• provision of convenient summaries of students’ overall learning across skill areas.
  • generation of progress and readiness profiles by class/school/student.

Ruby is available anywhere, at any time, with this secure information accessible on digital devices including tablets and mobile phones.

10 principles of assessment

Underpinning the online tools are 10 principles of assessment that, through pioneering research conducted by the ARC, ensure the tools are consistent with state-of-the-art assessment, teaching and learning.

  • The 10 principles
    1. Assessment must reflect a developmental or growth model
      Instead of focusing on standards, a developmental model identifies what skills and knowledge a student has learned, and what the student is ready to be taught next.
    2. Assessment should identity the point of learning readiness for each student
      This is the zone between the level in which a student is operating independently and the level in which the student requires assistance.
    3. Assessment is for teaching
      Assessment information assists teachers in targeting their teaching at the point of learning readiness and maximises student learning.
    4. Reports emphasise skills not scores
      Reports are expressed in terms of skill development rather than scores.
    5. Assessments given to students should match their ability
      Selecting a test at the appropriate level of difficulty for each student provides more accurate information for teachers planning their instruction.
    6. Timely feedback to students and teachers is required
      Same-day reporting allows teachers to use assessment information to inform their teaching.
    7. Teachers should be assisted in using assessment information for instructional purposes
      Professional development materials assist teachers to design and plan targeted interventions.
    8. Reports describe or imply skills growth
      Reporting student progress over time allows for growth to be monitored.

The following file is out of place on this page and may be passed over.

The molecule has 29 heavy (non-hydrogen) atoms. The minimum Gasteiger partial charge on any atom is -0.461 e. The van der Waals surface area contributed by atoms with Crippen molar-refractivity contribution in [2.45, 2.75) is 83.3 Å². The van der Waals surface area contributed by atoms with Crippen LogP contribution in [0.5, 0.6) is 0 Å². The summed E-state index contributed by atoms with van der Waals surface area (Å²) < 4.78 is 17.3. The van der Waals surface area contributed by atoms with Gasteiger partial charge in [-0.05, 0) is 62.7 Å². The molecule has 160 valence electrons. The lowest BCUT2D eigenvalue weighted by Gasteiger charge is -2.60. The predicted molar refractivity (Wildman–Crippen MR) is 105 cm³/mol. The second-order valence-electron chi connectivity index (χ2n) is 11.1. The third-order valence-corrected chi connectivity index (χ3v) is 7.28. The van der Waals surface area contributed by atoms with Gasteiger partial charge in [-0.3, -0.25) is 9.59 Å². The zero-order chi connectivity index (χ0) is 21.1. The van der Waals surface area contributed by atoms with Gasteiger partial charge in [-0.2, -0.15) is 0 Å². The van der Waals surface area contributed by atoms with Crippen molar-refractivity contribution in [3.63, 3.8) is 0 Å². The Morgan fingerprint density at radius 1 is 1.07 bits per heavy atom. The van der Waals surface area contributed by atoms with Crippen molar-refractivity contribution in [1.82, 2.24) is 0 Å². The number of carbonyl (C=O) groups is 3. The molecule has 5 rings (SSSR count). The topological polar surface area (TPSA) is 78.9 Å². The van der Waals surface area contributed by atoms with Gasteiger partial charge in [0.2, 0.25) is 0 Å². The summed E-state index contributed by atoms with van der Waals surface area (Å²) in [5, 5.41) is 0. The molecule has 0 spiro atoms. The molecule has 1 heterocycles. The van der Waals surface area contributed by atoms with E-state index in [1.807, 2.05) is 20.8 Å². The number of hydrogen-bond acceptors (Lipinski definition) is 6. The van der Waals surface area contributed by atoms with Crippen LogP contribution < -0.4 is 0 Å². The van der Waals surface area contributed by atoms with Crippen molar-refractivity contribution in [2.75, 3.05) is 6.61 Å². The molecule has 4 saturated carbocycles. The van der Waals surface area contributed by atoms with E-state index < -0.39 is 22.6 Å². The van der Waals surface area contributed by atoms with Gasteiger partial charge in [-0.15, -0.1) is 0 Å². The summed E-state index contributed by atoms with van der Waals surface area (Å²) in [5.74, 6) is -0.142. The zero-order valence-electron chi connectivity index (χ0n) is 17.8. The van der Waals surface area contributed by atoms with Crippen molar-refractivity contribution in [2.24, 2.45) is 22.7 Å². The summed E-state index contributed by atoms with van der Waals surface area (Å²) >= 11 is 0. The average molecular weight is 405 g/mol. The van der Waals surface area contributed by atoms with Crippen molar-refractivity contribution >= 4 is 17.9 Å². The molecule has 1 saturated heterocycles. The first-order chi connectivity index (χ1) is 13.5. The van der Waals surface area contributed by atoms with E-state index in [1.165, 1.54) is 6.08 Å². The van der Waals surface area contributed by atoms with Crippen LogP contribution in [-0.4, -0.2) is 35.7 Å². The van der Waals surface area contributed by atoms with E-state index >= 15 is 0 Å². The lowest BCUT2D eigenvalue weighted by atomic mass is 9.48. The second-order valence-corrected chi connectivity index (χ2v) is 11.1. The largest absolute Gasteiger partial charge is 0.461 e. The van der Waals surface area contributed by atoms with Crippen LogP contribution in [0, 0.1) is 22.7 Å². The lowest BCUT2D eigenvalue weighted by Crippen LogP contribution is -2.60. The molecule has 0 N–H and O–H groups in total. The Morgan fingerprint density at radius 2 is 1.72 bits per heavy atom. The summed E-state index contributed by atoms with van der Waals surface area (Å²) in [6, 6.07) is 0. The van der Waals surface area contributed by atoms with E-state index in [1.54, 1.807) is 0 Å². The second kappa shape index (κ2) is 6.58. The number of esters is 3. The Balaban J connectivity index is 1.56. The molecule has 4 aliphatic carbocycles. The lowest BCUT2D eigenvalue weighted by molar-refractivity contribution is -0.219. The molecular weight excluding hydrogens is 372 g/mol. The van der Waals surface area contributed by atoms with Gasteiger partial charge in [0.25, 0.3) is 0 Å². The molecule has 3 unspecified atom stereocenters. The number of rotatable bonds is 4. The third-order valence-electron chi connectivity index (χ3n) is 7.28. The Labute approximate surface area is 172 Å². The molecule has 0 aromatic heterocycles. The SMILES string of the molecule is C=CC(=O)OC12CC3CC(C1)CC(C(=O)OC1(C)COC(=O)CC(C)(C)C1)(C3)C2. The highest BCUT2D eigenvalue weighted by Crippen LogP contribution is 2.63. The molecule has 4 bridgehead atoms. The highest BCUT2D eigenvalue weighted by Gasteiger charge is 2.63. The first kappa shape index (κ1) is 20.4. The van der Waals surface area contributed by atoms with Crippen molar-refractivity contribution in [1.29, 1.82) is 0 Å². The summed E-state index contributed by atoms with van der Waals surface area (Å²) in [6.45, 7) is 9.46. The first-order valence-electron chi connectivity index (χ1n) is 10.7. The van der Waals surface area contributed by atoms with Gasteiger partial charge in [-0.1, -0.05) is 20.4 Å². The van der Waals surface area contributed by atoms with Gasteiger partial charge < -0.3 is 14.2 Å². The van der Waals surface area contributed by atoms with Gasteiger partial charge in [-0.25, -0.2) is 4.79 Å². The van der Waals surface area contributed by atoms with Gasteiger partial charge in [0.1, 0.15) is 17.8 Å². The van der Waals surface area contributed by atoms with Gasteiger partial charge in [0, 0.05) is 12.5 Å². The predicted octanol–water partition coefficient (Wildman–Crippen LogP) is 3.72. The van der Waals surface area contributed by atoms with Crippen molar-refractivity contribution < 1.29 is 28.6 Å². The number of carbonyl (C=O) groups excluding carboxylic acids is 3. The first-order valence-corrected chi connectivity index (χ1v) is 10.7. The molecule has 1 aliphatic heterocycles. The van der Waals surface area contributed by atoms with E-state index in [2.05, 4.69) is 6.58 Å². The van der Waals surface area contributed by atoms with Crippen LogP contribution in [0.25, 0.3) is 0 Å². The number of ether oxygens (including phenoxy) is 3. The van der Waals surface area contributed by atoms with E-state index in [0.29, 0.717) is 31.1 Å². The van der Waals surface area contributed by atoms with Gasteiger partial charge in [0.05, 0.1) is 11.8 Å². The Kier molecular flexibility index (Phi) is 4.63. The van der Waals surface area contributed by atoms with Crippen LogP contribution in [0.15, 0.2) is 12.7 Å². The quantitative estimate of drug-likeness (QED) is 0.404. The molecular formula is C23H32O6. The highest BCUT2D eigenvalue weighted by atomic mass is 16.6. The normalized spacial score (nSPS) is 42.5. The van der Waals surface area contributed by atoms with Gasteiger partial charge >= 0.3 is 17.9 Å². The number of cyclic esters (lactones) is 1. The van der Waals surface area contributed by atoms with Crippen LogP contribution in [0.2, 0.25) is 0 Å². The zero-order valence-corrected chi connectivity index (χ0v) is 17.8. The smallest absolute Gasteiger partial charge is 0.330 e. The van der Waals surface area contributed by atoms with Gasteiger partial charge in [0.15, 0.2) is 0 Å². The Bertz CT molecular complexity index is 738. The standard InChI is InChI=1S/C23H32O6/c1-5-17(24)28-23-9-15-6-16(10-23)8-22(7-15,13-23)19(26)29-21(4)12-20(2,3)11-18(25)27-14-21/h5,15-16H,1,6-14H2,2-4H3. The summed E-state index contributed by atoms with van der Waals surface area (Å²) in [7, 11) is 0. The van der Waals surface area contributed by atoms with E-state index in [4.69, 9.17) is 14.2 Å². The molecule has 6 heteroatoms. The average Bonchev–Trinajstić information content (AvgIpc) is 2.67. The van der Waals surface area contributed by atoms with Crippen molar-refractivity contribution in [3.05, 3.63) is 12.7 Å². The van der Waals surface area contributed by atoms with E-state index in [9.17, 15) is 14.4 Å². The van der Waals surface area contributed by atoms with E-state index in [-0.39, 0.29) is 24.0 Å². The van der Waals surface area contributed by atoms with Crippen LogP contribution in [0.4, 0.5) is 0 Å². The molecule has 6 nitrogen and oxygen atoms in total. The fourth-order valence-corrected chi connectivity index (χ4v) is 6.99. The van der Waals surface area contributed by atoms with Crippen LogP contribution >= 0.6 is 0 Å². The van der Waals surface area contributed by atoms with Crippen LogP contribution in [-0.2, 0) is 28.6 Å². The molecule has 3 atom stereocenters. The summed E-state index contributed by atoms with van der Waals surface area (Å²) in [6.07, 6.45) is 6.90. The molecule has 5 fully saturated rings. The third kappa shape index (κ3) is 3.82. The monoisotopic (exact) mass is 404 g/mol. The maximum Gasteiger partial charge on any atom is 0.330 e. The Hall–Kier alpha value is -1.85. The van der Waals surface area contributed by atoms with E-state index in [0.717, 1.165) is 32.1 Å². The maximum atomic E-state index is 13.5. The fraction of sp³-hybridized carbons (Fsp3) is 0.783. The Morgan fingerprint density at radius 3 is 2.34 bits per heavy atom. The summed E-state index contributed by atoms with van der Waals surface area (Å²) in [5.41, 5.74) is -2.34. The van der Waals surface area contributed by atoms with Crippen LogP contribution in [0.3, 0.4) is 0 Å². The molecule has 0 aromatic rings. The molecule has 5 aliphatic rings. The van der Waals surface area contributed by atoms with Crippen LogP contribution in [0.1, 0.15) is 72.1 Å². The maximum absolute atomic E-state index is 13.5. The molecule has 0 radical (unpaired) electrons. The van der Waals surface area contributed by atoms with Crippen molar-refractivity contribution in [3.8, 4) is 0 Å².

9. The assessment should indicate the direction, order and magnitude of learning
      Providing information about student learning along a learning progression provides a definitive sequence towards greater and deeper skill development.
    10. Continuous monitoring informs teaching and learning
      Teachers are encouraged to monitor growth between pre-test and post-test using a range of observation and formal assessments.


ARC Online Tools provides assessment and reporting materials that are useful for teachers. These are used to identify individual student's strengths, abilities, and learning progress across a range of areas and contexts.

A key strength is that the teacher receives a report identifying a student’s place on a validated learning progression. Teachers are then able to use the information provided to plan and tailor their learning programs to meet the requirements of individual students.

The SWANs materials were developed with the support of the Australian Research Council as part of a Linkage partnership with the Centre for Advanced Assessment and Therapy Services and the University’s foundation research partner, the Victorian Department of Education and Training.

ARC Online Tools has been developed by the Melbourne Graduate School of Education’s Assessment Research Centre and is part of the Graduate School’s educational software suite.


For more information, please submit an enquiry or contact us via the Assessment Research Centre website.